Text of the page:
I’d heard about Django Kill a couple of years before I actually bought the DVD. Unfortunately, I got information about the movie secondhand. I thought the movie had to do with zombies. There weren't any zombies, sadly, but there was a guy who came back from the grave for vengeance. That was one of the recurrent themes in the Clint Eastwood movies as well as several other western films.
The star of the movie is Tomas Milian. He made several of the Western movies before moving into the crime arena as a series of villains and renegade cops working outside the rules like Bruce Willis. He’s still active in television and movies today while he’s in his seventies.
Django Kill is supposed to be one of the bloodiest westerns ever filmed at the time, in the late 1960s. In fact, the disc contains scenes that had been cut out in the film release. Of course, this is before Sam Peckinpah left his indelible mark on the Western movie with classics like The Wild Bunch and Pat Garrett and Billy the Kid. But only by a few years.
The movie really isn’t much different than any of Eastwood’s Man With No Name Westerns. Except that there’s no humor or comic relief in the constant sea of shifting loyalties that takes place in this film.
Most of the so-called spaghetti westerns end up with a tough-as-nails hero who is selfishly motivated but finishes up serving some greater good by the end of the movie. Normally he is caught in a crossfire between two rival gangs, neither of which is truly better than the other.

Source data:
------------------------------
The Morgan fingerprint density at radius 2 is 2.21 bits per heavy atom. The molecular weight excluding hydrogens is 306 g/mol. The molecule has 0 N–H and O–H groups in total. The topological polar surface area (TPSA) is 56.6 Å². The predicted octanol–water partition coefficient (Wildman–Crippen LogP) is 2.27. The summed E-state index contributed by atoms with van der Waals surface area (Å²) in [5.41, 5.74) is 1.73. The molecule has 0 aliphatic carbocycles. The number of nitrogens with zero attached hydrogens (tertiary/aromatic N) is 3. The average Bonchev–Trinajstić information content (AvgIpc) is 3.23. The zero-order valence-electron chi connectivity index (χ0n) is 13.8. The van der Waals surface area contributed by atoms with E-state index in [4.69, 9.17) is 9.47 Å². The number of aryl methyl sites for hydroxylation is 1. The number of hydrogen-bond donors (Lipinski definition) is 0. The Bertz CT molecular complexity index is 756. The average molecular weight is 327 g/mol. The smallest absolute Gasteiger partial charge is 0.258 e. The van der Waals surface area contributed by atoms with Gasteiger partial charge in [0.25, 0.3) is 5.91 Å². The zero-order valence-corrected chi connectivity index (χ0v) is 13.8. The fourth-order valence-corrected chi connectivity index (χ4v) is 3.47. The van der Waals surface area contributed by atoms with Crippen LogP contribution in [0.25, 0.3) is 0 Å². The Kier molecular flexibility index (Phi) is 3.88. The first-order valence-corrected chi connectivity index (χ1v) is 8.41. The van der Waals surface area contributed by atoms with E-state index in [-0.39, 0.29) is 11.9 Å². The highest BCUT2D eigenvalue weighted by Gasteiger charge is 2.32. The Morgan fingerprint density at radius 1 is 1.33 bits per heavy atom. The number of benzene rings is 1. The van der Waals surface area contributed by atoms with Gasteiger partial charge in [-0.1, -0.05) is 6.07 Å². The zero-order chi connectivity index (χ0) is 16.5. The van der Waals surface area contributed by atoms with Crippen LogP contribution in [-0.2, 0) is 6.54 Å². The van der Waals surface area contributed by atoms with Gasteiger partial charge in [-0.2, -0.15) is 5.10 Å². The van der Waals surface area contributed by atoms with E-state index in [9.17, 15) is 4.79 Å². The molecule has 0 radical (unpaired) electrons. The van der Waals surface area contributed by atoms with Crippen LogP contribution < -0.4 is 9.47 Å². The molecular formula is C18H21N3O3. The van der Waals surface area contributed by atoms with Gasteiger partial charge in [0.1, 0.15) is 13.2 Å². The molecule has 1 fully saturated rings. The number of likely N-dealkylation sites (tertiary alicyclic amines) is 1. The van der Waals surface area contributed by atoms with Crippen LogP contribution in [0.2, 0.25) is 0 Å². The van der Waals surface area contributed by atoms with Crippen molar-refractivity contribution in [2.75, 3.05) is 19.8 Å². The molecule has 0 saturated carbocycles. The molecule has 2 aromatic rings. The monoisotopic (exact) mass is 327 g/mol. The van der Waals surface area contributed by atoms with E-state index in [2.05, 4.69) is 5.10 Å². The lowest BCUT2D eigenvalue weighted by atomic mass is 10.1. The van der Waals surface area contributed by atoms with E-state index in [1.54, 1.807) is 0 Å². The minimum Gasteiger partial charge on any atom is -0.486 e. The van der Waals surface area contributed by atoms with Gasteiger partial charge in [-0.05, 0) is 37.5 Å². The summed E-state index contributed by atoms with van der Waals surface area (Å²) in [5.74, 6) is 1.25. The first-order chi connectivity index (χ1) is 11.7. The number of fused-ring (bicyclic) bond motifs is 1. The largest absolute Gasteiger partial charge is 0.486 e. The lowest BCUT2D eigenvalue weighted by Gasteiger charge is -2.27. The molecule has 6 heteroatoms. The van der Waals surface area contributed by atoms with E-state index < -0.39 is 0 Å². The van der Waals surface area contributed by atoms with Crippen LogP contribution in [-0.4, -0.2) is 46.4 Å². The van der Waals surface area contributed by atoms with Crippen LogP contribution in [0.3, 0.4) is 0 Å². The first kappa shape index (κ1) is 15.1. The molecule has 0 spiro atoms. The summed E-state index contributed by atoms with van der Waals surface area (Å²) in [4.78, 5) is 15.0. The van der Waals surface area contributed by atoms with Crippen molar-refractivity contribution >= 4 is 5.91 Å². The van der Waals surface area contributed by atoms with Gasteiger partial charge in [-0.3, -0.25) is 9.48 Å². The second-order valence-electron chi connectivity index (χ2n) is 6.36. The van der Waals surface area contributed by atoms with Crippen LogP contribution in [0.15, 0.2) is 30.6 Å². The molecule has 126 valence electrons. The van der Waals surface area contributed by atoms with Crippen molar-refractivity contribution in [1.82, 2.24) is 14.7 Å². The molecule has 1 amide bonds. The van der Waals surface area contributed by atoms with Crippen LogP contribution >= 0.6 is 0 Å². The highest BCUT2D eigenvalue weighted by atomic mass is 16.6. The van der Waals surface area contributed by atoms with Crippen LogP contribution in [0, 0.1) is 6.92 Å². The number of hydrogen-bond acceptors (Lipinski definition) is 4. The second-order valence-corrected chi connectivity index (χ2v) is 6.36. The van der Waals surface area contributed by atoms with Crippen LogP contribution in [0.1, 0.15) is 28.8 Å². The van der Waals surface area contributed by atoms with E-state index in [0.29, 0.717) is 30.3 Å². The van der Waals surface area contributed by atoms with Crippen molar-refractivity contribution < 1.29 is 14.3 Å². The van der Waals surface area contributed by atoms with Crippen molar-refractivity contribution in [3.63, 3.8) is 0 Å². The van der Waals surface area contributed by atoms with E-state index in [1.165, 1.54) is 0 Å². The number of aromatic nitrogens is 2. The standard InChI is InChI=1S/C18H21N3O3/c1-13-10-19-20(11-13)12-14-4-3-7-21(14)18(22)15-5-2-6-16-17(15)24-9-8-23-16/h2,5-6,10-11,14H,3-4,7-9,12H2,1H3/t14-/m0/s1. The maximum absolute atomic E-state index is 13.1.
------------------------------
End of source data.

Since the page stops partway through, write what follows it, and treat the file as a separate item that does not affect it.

That happens in this film. After being shot and buried alive, Django (the stranger) rides into town seeking the people who killed his friends and tried to murder him. By the time he arrives, those bad guys have already been dealt with by the town. As it turns out, the town is filled with people that are evil and malicious.
For whatever weird reason, the two Indians that help save Django make bullets of gold for him to use on his enemies. It almost sounded too much like the Lone Ranger for me. Then the plot gets really strangely twisted. Two of the most powerful men in town divide the gold the original outlaws brought with them. A third powerful man finds out about the gold and wants it. He’s willing to kill whoever it takes to achieve his goal.
For the rest of the movie, Django bounces back and forth between the three rivals, between two women — one a gold digger and the other a madwoman, and the town itself. The body count increases dramatically.
I can’t really recommend this movie. There’s nothing here that you haven’t seen before, and probably better elsewhere, if you’ve seen spaghetti westerns. All of Clint Eastwood’s efforts were better in my book. But if you love that kind of entertainment, Django Kill will certainly fill a couple of hours for you. The transfer from the original medium to DVD is excellent.